So, to conclude, this election was bad for Obama and the Democrats, but it is not the disaster that many think that it is. With less than 2 years now to go until Obama steps down and hands power to his successor, there is still everything to play for in America and American politics.
Sunday, 2 November 2014
My poll of polls for this week shows Labour on 33%, unchanged from last week, the Conservatives up 1 to 33%, UKIP up 1 to 17%, the Lib Dems stay where they are, and the Greens increase their support by 1% to move to 6%.
Effectively, both main parties are tied. The regional variations found previously have continued: UKIP continues to do poorly in Scotland but performs strongly in the North and South, whilst both Labour and the Tories perform strongly in their own heartland areas....apart from Scotland, where the Labour Party is doing very badly indeed. There is virtually no change, apart from Labour doing slightly worse and the Tories slightly better in the South than they were last week.
Here are the regional extrapolations:
London: Labour 39%, Conservatives 33%, UKIP 10%, Liberal Democrats 8%
The North: Labour 42%, Conservatives 27%, UKIP 20%, Lib Dems 5%
The South: Conservatives 40%, Labour 25%, UKIP 18%, Liberal Democrats 9%
Scotland: SNP 41%, Labour 27%, Conservatives 19%, Lib Dems 6%, UKIP 4%
It's perfectly conceivable that we could end up with 5 parties that have at least 10 seats each (Labour, Conservatives, Liberal Democrats,UKIP, SNP) after the next election.
A good argument for keeping the First Past the Post electoral system, has been that it helps form strong and decisive election results, and therefore strong governments. Yet, that does not look likely to happen at this moment in time, and we are likely to see a deeply divided and fractured parliament after 2015, which reflects the deeply divided views of the people of Britain at the moment. Perhaps such a result would speed up moves toward electoral reform. Either way, the election is next May, and neither party has grasped it by the neck as of yet.
Tuesday, 28 October 2014
|UKIP's strategy at the election will be the same as that adopted by the Lib Dems in 1997|
This is where UKIP come in. Nigel Farage has revealed he is targeting 12 constituencies at the General Election, but the true number is suspected to be 25. The seats are: Portsmouth South, where the sitting Lib Dem MP, Mike Hancock, has been disgraced, Eastleigh, where UKIP polled 27% in the 2013 by-election, South Thanet and Thurrock (South Thanet is where Nigel Farage is standing, in both South Thanet and Thurrock UKIP have been shown to be in the lead.) Boston, Great Grimsby, North Thanet, Forest of Dean, Aylesbury, East Worthing and Shoreham, Sittingbourne and Sheppey, and Great Yarmouth.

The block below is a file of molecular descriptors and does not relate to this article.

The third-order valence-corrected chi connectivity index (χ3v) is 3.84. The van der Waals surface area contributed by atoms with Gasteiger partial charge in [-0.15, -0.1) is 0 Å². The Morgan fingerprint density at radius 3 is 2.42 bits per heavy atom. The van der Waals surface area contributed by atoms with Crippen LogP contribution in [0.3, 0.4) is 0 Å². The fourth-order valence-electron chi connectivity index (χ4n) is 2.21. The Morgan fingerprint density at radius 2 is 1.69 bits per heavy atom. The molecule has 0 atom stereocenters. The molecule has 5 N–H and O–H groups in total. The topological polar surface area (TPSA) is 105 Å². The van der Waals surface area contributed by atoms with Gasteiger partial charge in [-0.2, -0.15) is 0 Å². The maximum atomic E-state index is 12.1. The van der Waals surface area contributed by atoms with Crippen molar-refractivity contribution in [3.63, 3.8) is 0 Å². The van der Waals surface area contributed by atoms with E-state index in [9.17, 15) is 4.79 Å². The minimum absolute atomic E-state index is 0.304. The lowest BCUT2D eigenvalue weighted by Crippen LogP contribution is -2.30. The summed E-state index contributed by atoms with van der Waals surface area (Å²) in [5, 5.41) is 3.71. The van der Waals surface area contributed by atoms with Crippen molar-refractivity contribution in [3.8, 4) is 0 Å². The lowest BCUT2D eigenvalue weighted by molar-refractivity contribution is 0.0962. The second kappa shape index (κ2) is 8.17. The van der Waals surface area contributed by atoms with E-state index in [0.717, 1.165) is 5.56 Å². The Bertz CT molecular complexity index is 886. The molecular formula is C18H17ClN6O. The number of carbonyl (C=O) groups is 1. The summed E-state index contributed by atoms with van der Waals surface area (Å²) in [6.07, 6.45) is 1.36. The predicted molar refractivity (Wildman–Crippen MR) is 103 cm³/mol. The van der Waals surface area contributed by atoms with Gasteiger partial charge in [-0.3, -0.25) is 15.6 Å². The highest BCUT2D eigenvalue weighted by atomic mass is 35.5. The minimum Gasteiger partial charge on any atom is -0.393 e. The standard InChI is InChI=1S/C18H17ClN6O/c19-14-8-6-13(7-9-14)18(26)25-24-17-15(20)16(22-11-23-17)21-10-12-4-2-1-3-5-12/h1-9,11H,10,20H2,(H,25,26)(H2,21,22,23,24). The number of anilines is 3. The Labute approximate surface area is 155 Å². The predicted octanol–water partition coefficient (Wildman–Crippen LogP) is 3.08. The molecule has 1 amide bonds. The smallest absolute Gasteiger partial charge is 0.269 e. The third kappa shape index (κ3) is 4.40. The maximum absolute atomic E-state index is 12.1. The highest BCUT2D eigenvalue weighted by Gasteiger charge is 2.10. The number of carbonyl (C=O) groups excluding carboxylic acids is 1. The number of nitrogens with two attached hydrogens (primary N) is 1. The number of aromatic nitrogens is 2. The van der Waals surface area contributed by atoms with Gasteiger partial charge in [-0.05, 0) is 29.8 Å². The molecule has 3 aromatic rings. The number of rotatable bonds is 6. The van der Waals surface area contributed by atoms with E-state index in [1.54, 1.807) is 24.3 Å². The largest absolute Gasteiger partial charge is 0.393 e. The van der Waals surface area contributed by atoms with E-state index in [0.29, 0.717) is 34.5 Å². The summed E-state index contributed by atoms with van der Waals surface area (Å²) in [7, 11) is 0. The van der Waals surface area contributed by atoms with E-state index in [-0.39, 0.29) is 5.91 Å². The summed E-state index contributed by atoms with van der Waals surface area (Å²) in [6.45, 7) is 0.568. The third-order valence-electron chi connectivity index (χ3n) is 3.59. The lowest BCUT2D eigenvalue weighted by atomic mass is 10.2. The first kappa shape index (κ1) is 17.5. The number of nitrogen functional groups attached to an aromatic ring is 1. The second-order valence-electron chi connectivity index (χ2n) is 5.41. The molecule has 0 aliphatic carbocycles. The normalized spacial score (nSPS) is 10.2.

|UKIP target seats|
Looking at the seats that UKIP are targeting, two things become clear.
- UKIP is targeting mostly Conservative seats (Only one is held by Labour)
- ALL of these seats are in the top 100 seats most likely to go UKIP (Based on Demographic Data, and research from Matthew Goodwin)
Sunday, 26 October 2014
|Does David Cameron still have a chance next year?|
This week's poll of polls shows that Labour is unchanged on 33%. The Tories are up 2 points to within a point of Labour, at 32%, UKIP and the Lib Dems both shed a point, on 17% and 7% respectively, and the Greens are up one point to 5%.
It is striking to consider how Labour's poll ratings have declined. Back in 2012, just after George Osborne's now famous "Omnishambles" budget,, the party was polling on 40%, and the Tories were polling just about where they are now. Since then, Labour has seen a slow but steady decline whilst the Tories have remained where they are. My guess would be that the Tories have gained supporters as a result of the economic recovery, but any advantage they will have gained will have been neutralised by the increase in support for UKIP. Labour is, in effect, relying very heavily on Nigel Farage's party maintaining its current levels of support at the General Election.
Overall, most people feel that they are worse off than they were 4 years ago, but only very few believe that they would have been any better off if Labour had remained in power. Labour has still not addressed the core reason for its rejection 4 years ago, which is causing the party some quite significant problems.
Scottish Labour leader Joanne Lamont resigned recently, citing meddling by Westminster colleagues in Scottish Labour affairs.
One wonders whether polling figures like these (The regional extrapolation for Scotland) would also have persuaded her to jump ship.